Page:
And the Winner Is...Joe Weider's pursuit of fitness as his religion led him to build an empire that helps others with their fitness goals.
Deciding on a recipient for Club Industry's first ever Lifetime Achievement Award, was not an easy task. In fact, it was far more difficult than the staff had ever assumed it would be. Perhaps the most daunting task was to decide on what type of person we wanted to bestow the honor. Would it be a club owner? A manufacturer? Someone from an association? In the end, we decided the award this year — while open to all of the above — needed to go to someone who has helped all of the above by promoting the healthy lifestyle on many levels.
After that, the field was now finite, and we set out to find that person. Of course, with such a narrow field, our task was much easier. OK, that is revisionist history. In searching for nominees from our advisory board, industry veterans, club owners — just about anyone that would listen — we received so many worthy candidates from all walks of the fitness industry that we knew our decision was going to be even harder. That is until we noticed one name that kept popping up over and over. That's not to say that this person was the only one coming up multiple times. It is just when looking at this man's influence on bringing bodybuilding, fitness, nutrition and healthy living to the forefront of the public's mind — and building a sound business behind it — it is easy to say that his hard work helped to raise the profile of the entire fitness industry.
Club Industry is proud to award its first Lifetime Achievement Award to Joe Weider, a true pioneer in his efforts to bring strength and fitness to the public's consciousness.
Since 1936, Weider has been paving the way for strength training and fitness. His training principles have influenced athletes, coaches and sports scientists to alter their training. He has prompted the medical community to embrace strength training and fitness as preventive “treatment” for illnesses and a factor against aging. He has also helped show psychologists that exercise is a powerful tool in mental health. He has brought the sport of bodybuilding out from the shadows and turned its competitors into stars and role models.
But ask Weider which accomplishment he is most proud of and like a proud father he'll tell you he loves them all.
“I'm proud of everything that I did over the years,” says Weider. “Everything that I did was for the love of it.”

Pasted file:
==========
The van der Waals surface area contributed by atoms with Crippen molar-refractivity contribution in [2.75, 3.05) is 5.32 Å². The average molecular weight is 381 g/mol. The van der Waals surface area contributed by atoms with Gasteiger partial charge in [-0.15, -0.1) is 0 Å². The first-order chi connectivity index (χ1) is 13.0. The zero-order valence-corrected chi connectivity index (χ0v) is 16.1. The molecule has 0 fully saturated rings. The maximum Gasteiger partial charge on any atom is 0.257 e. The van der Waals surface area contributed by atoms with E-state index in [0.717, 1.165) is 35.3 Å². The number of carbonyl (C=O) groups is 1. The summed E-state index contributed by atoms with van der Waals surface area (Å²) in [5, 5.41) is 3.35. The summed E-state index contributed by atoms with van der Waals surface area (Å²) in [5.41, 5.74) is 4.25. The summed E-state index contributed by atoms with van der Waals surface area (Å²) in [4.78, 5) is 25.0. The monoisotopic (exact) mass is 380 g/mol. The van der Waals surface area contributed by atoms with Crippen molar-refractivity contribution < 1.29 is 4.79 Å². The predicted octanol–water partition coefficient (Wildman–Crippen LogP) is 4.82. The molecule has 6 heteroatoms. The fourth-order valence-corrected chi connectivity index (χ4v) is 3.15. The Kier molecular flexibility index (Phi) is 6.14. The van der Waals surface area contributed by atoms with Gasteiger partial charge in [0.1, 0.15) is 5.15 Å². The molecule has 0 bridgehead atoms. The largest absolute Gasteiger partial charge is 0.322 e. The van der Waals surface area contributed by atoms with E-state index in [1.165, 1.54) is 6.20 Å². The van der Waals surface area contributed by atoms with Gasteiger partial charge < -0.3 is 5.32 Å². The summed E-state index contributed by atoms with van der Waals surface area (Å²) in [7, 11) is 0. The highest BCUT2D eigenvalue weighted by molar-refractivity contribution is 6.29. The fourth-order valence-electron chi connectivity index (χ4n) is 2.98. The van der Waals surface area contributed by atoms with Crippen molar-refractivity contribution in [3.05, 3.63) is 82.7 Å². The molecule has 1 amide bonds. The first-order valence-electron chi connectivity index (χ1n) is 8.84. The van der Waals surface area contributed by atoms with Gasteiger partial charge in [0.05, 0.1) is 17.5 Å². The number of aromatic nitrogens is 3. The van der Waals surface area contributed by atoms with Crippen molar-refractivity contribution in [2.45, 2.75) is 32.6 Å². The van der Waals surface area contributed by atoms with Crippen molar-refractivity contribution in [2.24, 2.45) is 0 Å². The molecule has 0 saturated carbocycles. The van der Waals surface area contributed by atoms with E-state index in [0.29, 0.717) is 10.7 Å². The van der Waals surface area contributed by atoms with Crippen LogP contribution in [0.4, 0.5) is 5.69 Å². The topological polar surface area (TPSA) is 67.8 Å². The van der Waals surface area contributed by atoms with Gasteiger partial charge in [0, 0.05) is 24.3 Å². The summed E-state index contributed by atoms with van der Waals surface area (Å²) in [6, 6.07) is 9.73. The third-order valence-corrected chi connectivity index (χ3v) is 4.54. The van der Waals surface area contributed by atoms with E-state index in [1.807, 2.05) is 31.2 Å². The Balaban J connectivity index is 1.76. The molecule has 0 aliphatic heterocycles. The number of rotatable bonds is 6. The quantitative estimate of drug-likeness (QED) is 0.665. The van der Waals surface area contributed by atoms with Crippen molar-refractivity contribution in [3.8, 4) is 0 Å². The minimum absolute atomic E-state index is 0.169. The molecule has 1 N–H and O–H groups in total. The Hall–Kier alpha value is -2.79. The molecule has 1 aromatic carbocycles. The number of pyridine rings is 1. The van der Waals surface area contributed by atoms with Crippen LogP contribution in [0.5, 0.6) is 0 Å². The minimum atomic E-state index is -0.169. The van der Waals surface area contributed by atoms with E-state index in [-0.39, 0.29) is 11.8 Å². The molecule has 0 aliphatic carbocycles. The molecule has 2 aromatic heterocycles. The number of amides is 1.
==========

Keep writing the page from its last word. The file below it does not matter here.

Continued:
Born in 1922, Weider grew up in a tough neighborhood in Montreal, Canada during the Great Depression. He left school at age 12 to work as a delivery boy for a fruit and groceries market, pulling a wagon for 10 hours a day. A slight boy, standing 5 feet 5 inches and weighing a mere 115 pounds, Weider became easy prey for local thugs.
“I lived in a neighborhood where kids used to fight. They used fists in those days; today they use bullets,” Weider says. “I was small and decided I had to do something to change.”
Weider tried joining the wrestling team at the Montreal YMCA, which he says turned him down for fear he'd hurt himself training with boys that were much heavier and stronger than he. But that would change.
“In Montreal in those days they had shops that sold copies of old books and magazines, and I bought two copies of Strength Magazine. I took them home and read them all night,” he recalls. “I decided that strength training was the way to go if I wanted to get bigger and stronger and defend myself. I started lifting weights at age 13 or so.”
By the age of 15, neighborhood bullies no longer bothered him, except to ask for advice about getting bigger and stronger. Just two years later, Weider competed in his first amateur contest, the Montreal Senior Meet, where he lifted 70 pounds more than competitors in his weight class.
His dream through all this was to bring accurate, complete training advice and routines to the masses, not just the guys in his neighborhood. So, with $7 in his pocket, he began to work on what would become the first issue of Your Physique — the precursor to the Weider publishing empire — to be published in 1940. The orders poured in and within 18 months he had made $10,000 in profits. In 1942, Weider started the mail order Weider Barbell Co.; his magazine now offered weight sets and other equipment, as well as some rudimentary vitamin and mineral supplements.
“Fitness was like a religion to me, and I wanted to bring the message to the people,” says Weider. “I wanted to do nothing more than bring bodybuilding to the world.”
But Weider knew he wasn't in it alone when educating people.
“As far back as the 1950s I knew that the gyms would become the educational force for people to get strong, be healthy and live longer,” he says. “I knew that it would grow from a place where people just wanted to build muscles and turn into a place were people would go to improve their health. It is because of this that bodybuilding is going to keep growing and expanding.”